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EU, Mali reach agreement to return migrants

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Migrants sit in their boat during a rescue operation by Italian Navy vessels off the coast

Migrants sit in their boat during a rescue operation by Italian Navy vessels off the coast

The European Union on Sunday reached an agreement with the Malian government aimed at enabling the return of migrants who have reached Europe’s shores, and whose asylum requests have been refused.

“It is the first time the EU establishes such a precise mechanism with an African country with regards to returning failed asylum seekers,” said a statement from the Dutch foreign ministry, which signed a joint declaration on the EU’s behalf.

The declaration seeks to fight “the root causes of illegal migration” and to “enable the return from Europe of Malian migrants”, the statement said.

The agreement came after a summit in the Maltese capital Valletta in November 2015, when EU leaders agreed with their African counterparts to set up a 1.8-billion-euro ($1.9-billion) fund to help address the root causes of migration.

In return, African countries would step up border controls and accept the repatriation of those who make it to Europe but are judged to have no right to remain.

The EU-Mali declaration lays the foundations for schemes to help young people find work, and seeks to strengthen the country’s security forces.

In addition, Mali and neighbouring states are expected to step up the fight against people-smugglers while improving their border security.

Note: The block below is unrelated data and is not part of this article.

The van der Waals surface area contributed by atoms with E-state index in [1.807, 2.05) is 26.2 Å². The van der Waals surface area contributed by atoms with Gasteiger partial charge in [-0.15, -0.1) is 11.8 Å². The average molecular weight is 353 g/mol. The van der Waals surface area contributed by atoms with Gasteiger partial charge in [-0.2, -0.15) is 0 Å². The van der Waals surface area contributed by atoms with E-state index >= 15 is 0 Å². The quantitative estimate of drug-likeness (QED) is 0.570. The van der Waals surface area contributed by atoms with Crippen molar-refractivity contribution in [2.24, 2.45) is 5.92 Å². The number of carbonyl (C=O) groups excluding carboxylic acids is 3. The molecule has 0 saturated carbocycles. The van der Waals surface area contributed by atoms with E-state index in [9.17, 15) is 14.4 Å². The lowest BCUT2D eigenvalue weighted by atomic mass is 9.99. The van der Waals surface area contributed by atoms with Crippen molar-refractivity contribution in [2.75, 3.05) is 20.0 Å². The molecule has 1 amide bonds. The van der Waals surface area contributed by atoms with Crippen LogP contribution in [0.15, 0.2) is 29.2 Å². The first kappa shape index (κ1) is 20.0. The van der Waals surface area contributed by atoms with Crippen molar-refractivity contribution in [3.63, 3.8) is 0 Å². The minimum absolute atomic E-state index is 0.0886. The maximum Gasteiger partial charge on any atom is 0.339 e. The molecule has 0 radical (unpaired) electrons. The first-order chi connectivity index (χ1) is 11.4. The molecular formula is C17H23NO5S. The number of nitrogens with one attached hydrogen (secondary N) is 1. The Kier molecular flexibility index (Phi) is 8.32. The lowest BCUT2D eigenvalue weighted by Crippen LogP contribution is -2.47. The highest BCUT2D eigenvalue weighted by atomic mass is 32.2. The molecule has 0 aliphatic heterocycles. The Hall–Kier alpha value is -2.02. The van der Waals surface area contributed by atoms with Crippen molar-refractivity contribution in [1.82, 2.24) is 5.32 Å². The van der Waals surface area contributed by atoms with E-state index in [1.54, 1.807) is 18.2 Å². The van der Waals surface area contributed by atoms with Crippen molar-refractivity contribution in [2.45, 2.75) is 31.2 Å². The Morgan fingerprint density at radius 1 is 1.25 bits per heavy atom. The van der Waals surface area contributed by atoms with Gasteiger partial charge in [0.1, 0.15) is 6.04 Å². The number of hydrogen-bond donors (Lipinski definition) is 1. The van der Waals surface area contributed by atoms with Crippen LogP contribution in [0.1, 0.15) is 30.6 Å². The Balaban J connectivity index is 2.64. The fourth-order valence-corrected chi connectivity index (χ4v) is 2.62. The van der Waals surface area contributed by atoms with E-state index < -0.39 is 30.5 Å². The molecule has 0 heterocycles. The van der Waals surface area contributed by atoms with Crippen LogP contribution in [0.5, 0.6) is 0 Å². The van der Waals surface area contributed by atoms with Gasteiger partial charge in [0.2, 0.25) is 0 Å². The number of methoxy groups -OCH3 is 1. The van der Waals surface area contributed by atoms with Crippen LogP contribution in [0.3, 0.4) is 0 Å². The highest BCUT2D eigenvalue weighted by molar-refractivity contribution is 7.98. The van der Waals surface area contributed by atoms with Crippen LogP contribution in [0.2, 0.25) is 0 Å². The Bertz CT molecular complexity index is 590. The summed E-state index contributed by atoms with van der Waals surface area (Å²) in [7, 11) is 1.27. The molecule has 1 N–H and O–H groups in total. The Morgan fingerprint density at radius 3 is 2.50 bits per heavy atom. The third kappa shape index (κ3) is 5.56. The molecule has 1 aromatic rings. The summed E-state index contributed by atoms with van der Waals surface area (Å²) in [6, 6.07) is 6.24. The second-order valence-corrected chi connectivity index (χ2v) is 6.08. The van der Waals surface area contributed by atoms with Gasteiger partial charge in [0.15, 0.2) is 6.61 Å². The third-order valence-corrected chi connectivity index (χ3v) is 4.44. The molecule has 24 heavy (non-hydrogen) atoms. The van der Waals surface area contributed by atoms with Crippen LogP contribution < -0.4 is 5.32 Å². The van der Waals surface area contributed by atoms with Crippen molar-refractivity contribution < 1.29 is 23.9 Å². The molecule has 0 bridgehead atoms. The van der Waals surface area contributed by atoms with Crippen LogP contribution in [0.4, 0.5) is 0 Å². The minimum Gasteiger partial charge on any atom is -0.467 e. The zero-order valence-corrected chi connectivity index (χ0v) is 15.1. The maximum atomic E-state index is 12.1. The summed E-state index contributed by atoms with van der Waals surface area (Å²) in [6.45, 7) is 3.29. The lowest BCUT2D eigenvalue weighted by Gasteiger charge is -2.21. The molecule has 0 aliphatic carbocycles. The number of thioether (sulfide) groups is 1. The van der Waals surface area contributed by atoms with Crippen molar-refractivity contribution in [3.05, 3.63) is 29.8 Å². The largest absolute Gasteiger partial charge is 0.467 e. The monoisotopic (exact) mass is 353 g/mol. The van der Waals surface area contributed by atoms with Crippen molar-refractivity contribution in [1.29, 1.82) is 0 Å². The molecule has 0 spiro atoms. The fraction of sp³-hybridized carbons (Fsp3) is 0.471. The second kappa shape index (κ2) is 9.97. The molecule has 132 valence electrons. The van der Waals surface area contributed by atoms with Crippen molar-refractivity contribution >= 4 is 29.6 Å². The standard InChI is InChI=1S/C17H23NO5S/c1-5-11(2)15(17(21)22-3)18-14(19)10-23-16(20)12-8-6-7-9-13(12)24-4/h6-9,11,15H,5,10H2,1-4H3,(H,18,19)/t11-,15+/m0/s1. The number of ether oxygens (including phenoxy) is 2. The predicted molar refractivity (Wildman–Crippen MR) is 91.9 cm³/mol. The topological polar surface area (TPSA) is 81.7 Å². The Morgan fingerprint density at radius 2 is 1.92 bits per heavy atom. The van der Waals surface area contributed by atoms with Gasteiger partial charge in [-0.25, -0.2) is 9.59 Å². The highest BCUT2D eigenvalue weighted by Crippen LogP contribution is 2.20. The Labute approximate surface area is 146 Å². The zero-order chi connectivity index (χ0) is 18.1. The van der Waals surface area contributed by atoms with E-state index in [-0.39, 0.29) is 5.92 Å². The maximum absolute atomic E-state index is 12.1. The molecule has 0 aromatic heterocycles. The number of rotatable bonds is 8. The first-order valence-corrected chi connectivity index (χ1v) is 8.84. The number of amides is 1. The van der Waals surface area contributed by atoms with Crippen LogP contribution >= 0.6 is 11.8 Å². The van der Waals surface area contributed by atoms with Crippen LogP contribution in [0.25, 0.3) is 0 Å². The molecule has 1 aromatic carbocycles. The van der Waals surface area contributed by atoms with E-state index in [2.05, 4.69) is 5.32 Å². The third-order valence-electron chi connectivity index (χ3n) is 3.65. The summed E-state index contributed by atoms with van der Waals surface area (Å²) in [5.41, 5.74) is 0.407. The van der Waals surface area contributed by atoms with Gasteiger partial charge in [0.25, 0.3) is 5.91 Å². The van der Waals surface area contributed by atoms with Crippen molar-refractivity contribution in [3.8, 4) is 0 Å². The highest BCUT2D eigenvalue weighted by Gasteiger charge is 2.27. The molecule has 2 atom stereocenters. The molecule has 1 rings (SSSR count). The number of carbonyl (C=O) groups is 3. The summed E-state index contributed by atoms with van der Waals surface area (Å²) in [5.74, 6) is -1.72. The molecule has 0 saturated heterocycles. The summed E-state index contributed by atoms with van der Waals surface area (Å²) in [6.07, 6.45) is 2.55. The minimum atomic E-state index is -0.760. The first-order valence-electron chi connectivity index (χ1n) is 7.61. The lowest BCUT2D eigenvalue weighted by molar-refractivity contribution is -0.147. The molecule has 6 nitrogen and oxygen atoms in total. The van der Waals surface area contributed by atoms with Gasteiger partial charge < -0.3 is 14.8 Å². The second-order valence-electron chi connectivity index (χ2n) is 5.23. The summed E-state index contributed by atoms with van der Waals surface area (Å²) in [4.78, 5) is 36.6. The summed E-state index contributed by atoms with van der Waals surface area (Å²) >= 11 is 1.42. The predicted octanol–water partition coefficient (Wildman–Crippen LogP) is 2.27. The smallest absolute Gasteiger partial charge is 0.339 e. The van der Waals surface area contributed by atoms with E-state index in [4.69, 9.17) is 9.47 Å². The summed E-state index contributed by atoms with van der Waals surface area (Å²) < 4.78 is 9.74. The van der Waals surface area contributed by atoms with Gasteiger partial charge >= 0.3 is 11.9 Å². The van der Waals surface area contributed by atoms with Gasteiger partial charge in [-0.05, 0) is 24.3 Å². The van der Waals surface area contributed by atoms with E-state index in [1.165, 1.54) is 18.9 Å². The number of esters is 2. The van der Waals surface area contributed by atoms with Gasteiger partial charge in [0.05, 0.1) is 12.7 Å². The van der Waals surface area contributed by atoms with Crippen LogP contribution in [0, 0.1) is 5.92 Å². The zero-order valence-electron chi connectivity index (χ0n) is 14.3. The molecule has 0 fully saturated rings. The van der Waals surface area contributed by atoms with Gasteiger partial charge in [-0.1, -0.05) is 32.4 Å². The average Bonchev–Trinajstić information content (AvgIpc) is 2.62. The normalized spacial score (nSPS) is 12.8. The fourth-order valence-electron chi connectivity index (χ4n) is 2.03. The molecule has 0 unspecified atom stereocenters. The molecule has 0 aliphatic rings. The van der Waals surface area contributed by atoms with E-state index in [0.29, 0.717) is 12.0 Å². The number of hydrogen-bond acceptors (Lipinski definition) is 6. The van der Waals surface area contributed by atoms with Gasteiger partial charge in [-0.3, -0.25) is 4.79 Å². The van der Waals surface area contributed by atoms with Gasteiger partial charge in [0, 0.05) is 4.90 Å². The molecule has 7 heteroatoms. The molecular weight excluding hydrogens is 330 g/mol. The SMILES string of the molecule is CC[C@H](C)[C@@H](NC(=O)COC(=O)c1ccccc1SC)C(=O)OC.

A total of nine projects, with a budget of 145.1 million euros, were adopted.

Under the declaration, “Malian civil servants will travel to EU member states to help determine the identity of migrants, in order to accelerate their return,” the statement said.

The number of migrants from African nations — including Mali, Nigeria and The Gambia — who risk their lives at sea in a desperate bid to reach Europe has increased considerably in recent years, official figures show.

The EU-Mali agreement, which will be presented in Brussels on Monday, is “necessary”, according to Dutch Foreign Minister Bert Koenders, whose country held the EU’s rotating presidency earlier this year.

“Young Malians have so much to give to their country. We must help stop Malians travelling to North Africa or Europe from losing their lives or falling into the hands of people smugglers,” he added.


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